Wednesday, January 3, 2018

January 2018 Newsletter


Dear Friends,
         I never get tired of The Farm. The Farm, which has been in Marianne’s family for over a half century, is 260 acres of sandy fields, fragrant pines, and a chaotic mix of sweetgums, cedars, oaks, and dense, toothy briars. The old house where Marianne’s great-grandparents lived is still standing – more out of habit than structural integrity. The tin-topped gable and the crumbling brick chimney have parted ways. The heart-pine clapboards are warped and sagging. They line up like a mouthful of neglected teeth. The house is uninhabitable by anything other than spiders, mice, wasps, and snakes. A few memories cling to the rotting front porch like dusty cobwebs.
         A local farmer rents the open land to raise cattle. There are also a fair number of acres of long leaf pines neatly planted in brilliant green rows. But the majority of The Farm is surrendering to the slow creep of scrub oaks, fruitless vines, and the invasive and utterly useless privet hedge. If I were to drive you down Captola Road and point out The Farm, you would be underwhelmed. But like I said, I can’t get enough of the place. Every time I drive down the rutted farm road, thirty-five years of memories welcome me and ground me in familiarity, while the woods and their wildness keep the place lively and new.
         Each new year is kind of like returning to The Farm. There is much that will be the same as last year. But in the midst of the humdrum of it all, every minute, hour, day, week, and month hold the potential to surprise us with something delightful or disturbing. Like 2017, 2018 will do the same. This year, some aspect of our aging selves will wane a little more. Regardless of age, all of us will grow, become, and deepen in some way. Even the painful moments will invite us to recognize something holy about ourselves and about life itself. And inevitably, the creep of death, the ultimate wilderness, will touch each of our families with its terrible, life-altering beauty.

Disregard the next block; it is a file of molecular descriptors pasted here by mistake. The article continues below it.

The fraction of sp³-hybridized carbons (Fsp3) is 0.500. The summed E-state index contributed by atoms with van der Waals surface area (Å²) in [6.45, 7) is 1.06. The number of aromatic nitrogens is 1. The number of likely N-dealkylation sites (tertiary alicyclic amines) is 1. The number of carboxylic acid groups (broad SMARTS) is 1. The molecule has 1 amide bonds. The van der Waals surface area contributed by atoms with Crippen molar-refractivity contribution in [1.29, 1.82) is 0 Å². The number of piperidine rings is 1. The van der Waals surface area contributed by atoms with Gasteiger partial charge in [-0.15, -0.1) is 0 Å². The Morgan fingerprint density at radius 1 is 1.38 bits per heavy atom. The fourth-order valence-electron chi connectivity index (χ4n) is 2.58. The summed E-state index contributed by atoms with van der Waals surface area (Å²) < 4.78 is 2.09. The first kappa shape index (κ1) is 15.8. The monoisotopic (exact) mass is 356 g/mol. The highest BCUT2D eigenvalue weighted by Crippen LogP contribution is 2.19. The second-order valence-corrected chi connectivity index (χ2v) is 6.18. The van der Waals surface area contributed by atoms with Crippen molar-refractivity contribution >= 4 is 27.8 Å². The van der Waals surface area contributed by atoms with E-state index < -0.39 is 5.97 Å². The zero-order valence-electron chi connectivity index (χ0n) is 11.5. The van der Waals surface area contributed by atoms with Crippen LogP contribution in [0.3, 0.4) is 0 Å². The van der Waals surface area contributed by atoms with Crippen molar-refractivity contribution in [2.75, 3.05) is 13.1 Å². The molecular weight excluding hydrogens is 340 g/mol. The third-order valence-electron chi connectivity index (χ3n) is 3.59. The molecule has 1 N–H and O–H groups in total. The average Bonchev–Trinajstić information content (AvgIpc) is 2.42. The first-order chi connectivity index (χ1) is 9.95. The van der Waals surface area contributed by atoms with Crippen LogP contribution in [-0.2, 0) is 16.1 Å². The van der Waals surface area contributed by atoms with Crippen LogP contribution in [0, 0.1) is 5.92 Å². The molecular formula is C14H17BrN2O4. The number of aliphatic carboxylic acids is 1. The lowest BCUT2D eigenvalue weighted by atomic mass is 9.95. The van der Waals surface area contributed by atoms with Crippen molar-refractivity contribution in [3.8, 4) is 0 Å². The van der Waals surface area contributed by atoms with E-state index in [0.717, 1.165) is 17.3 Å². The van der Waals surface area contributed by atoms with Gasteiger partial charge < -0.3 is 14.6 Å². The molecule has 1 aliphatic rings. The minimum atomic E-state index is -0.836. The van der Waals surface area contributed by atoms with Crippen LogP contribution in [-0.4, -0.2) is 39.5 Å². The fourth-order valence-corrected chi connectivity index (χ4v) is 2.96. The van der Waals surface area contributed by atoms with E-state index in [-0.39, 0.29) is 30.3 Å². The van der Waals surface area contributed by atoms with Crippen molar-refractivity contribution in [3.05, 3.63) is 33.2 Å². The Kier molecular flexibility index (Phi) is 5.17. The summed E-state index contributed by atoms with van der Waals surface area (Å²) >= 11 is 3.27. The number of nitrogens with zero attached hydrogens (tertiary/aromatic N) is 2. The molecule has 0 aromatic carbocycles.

In his book Now and Then, writer and Presbyterian minister Frederick Buechner writes: “If I were called upon to state in a few words the essence of everything I was trying to say both as a novelist and as a preacher, it would be something like this: Listen to your life. See it for the fathomless mystery that it is. In the boredom and pain of it no less than in the excitement and gladness: touch, taste, smell your way to the holy and hidden heart of it because in the last analysis all moments are key moments, and life itself is grace.”
May God be with all of you in this splendid New Year.
                                                               Grace and Peace,
                                                                        Allen